Tuesday, March 20, 2012

The Many Mistresses of Martin Luther King
an original play by Andrew Dolan
Directed by Rod Menzies
and presented by Ensemble Studio Theatre of Los Angeles

The writer of this premiere I think might appreciate the following sentiment, as I've seen it often in LA: a play about social issues will typically get a great review or a pass by reviewers simply because it's about social issues relevant to our time and place. Issues do not make a play great. Likewise, simply attempting to turn an issue on it's head does not make a play great. The Many Mistresses of Martin Luther King is an incredibly well produced play. The acting is top notch, the direction is very competent and inventive, the set, lighting and sound design are some of the most professional I've seen in LA, the writing is intelligent, clever and involving. My first time seeing a show at EST Los Angeles, and I'm without a doubt impressed. In spite of all of this, the show itself falls short of being great. It has all the necessary elements, but doesn't quite know how to piece them together to make them impactful or to create a relevant whole.

This is a play about the anger and honesty of the misunderstood white man and the people who assume he's racist because of it. Great! It's as provocative as the title, kind of. It pretends to be as provocative as the title, which honestly didn't provoke me that much. I'll explain. The main character, Simon (Philip Casnoff), male, white, late 40's, the voice of the play is a supposed provocateur; a professor that lost tenure for writing his request for tenure in crayon simply to make a point. He's hyper-intelligent, more so than those surrounding him, and has the ego of a God. The play asks us if he's a tragic character. A character asks him this at the end, he dreams that he is, a cleverly created Greek chorus implies that he might be. But the only mistake he makes throughout the show is that he's a prick. He cares so passionately about what he believes that he doesn't allow for any other opinions to be relevant. Okay, so that makes him a prick, but it doesn't make him wrong in what he believes. It doesn't make him uncaring or inhuman. The tragedy here is that people are so ingrained with what they are told to believe that any dissent from that or anyone who asks a question putting those beliefs under scrutiny is immediately thrown on the fire and thought of as evil or racist - the type of arguments I see thrown around on Facebook all the time. Great. Outstanding point. An appropriate critique of the world and how it works. But having a great point also does not make for a great play. Stay with me...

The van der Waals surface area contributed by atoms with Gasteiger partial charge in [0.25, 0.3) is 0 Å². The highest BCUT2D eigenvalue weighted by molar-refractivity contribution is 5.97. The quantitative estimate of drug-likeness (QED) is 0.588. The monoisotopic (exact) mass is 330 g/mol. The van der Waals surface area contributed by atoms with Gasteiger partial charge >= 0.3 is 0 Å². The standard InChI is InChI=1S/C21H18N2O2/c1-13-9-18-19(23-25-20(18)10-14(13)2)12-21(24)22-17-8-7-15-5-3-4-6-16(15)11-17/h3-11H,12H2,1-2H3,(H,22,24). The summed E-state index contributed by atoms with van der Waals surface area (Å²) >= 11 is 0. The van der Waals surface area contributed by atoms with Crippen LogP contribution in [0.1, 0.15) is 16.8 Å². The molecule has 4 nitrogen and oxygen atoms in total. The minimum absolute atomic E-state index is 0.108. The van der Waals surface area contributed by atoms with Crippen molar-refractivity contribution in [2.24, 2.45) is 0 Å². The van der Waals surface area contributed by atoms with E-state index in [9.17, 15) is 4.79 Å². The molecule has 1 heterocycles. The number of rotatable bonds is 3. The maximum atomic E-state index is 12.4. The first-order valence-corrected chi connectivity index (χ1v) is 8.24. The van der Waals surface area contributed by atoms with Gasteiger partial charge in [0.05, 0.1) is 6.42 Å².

The writer, Andrew Dolan, sets Simon up with a younger black wife, a bright student of his, Lashwana (Tracey A. Leigh), who is not afraid to tell him he's full of shit. It's why he's attracted to her. Her brother Anquan (Theo Parks) has been put on probation from school for stealing an iPod from another student - I will take the leap and buy that (You get the feeling this is a very conservative, politically correct college campus.) - and is staying with them, because he doesn't want to go back to his family living in a rough part of town. They have invited over one of Simon's fellow ex-teachers Augustus (Carlos Cassasco) and his wife Janine (Judith Moreland), both of whom are black, and for reasons that really have no emotional relevance to the story - it's simply a reason to get them all in the same room. You have one white man espousing his ideas of the black culture and where that culture is at and what the real problem is while surrounded by black people. Both sides have valid arguments. Simon is willing at times to admit this and even apologize for his candidness and anger; the other four are not willing in any way to admit that Simon has valid points because he is, after all, white.